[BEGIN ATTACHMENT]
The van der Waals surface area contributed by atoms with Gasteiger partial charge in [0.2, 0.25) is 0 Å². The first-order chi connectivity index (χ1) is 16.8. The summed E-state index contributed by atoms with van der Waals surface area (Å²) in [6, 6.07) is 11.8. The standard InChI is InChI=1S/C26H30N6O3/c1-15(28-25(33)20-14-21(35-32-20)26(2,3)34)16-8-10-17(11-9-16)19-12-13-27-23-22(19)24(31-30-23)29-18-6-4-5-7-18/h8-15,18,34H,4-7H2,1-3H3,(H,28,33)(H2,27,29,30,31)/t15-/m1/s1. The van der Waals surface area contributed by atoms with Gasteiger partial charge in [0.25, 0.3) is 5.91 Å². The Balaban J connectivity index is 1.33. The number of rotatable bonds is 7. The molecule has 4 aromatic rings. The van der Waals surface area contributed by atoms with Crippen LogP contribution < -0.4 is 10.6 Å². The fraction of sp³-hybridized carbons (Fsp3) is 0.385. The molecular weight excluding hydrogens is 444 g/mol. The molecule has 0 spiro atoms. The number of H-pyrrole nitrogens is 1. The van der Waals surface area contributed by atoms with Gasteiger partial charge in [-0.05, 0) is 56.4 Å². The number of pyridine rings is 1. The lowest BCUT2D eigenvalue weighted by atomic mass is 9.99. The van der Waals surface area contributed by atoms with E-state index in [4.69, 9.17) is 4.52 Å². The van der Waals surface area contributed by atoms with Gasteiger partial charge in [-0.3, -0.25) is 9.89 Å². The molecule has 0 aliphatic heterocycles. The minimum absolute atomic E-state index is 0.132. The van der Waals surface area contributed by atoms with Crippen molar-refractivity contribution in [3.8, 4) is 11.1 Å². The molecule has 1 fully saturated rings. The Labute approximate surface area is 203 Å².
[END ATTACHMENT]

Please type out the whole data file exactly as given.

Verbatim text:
The van der Waals surface area contributed by atoms with Gasteiger partial charge in [0.2, 0.25) is 0 Å². The first-order chi connectivity index (χ1) is 16.8. The summed E-state index contributed by atoms with van der Waals surface area (Å²) in [6, 6.07) is 11.8. The standard InChI is InChI=1S/C26H30N6O3/c1-15(28-25(33)20-14-21(35-32-20)26(2,3)34)16-8-10-17(11-9-16)19-12-13-27-23-22(19)24(31-30-23)29-18-6-4-5-7-18/h8-15,18,34H,4-7H2,1-3H3,(H,28,33)(H2,27,29,30,31)/t15-/m1/s1. The van der Waals surface area contributed by atoms with Gasteiger partial charge in [0.25, 0.3) is 5.91 Å². The Balaban J connectivity index is 1.33. The number of rotatable bonds is 7. The molecule has 4 aromatic rings. The van der Waals surface area contributed by atoms with Crippen LogP contribution < -0.4 is 10.6 Å². The fraction of sp³-hybridized carbons (Fsp3) is 0.385. The molecular weight excluding hydrogens is 444 g/mol. The molecule has 0 spiro atoms. The number of H-pyrrole nitrogens is 1. The van der Waals surface area contributed by atoms with Gasteiger partial charge in [-0.05, 0) is 56.4 Å². The number of pyridine rings is 1. The lowest BCUT2D eigenvalue weighted by atomic mass is 9.99. The van der Waals surface area contributed by atoms with E-state index in [4.69, 9.17) is 4.52 Å². The van der Waals surface area contributed by atoms with Gasteiger partial charge in [-0.3, -0.25) is 9.89 Å². The molecule has 0 aliphatic heterocycles. The minimum absolute atomic E-state index is 0.132. The van der Waals surface area contributed by atoms with Crippen molar-refractivity contribution in [3.8, 4) is 11.1 Å². The molecule has 1 fully saturated rings. The Labute approximate surface area is 203 Å².